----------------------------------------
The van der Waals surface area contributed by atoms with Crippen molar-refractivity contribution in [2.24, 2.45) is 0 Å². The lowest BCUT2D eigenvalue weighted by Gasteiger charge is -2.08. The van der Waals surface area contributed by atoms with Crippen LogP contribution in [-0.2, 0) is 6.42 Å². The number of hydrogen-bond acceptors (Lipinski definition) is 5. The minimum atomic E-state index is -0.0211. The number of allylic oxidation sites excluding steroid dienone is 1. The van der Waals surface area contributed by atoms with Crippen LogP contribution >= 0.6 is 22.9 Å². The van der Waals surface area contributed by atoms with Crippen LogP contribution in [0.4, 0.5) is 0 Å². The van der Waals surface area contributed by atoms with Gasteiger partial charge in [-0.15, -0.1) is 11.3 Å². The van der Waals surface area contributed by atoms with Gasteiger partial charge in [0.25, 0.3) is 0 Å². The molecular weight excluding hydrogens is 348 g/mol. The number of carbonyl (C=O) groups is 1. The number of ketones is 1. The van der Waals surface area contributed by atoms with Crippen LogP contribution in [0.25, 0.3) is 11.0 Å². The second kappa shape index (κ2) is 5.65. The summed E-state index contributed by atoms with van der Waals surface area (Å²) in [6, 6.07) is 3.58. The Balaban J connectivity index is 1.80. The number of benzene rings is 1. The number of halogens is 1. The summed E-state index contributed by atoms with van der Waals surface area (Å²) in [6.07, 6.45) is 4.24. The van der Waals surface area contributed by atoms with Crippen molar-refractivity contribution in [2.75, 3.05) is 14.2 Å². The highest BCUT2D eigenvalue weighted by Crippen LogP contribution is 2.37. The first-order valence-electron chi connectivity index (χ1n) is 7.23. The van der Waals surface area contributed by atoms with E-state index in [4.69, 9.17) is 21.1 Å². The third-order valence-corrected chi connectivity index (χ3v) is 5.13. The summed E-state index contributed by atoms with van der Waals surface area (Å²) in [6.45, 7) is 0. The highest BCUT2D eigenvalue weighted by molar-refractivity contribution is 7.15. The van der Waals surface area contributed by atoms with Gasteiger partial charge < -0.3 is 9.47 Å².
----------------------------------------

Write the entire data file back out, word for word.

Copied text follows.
The van der Waals surface area contributed by atoms with Crippen molar-refractivity contribution in [2.24, 2.45) is 0 Å². The lowest BCUT2D eigenvalue weighted by Gasteiger charge is -2.08. The van der Waals surface area contributed by atoms with Crippen LogP contribution in [-0.2, 0) is 6.42 Å². The number of hydrogen-bond acceptors (Lipinski definition) is 5. The minimum atomic E-state index is -0.0211. The number of allylic oxidation sites excluding steroid dienone is 1. The van der Waals surface area contributed by atoms with Crippen LogP contribution >= 0.6 is 22.9 Å². The van der Waals surface area contributed by atoms with Crippen LogP contribution in [0.4, 0.5) is 0 Å². The van der Waals surface area contributed by atoms with Gasteiger partial charge in [-0.15, -0.1) is 11.3 Å². The van der Waals surface area contributed by atoms with Gasteiger partial charge in [0.25, 0.3) is 0 Å². The molecular weight excluding hydrogens is 348 g/mol. The number of carbonyl (C=O) groups is 1. The number of ketones is 1. The van der Waals surface area contributed by atoms with Crippen LogP contribution in [0.25, 0.3) is 11.0 Å². The second kappa shape index (κ2) is 5.65. The summed E-state index contributed by atoms with van der Waals surface area (Å²) in [6, 6.07) is 3.58. The Balaban J connectivity index is 1.80. The number of benzene rings is 1. The number of halogens is 1. The summed E-state index contributed by atoms with van der Waals surface area (Å²) in [6.07, 6.45) is 4.24. The van der Waals surface area contributed by atoms with Crippen molar-refractivity contribution in [2.75, 3.05) is 14.2 Å². The highest BCUT2D eigenvalue weighted by Crippen LogP contribution is 2.37. The first-order valence-electron chi connectivity index (χ1n) is 7.23. The van der Waals surface area contributed by atoms with E-state index in [4.69, 9.17) is 21.1 Å². The third-order valence-corrected chi connectivity index (χ3v) is 5.13. The summed E-state index contributed by atoms with van der Waals surface area (Å²) in [6.45, 7) is 0. The highest BCUT2D eigenvalue weighted by molar-refractivity contribution is 7.15. The van der Waals surface area contributed by atoms with Gasteiger partial charge < -0.3 is 9.47 Å².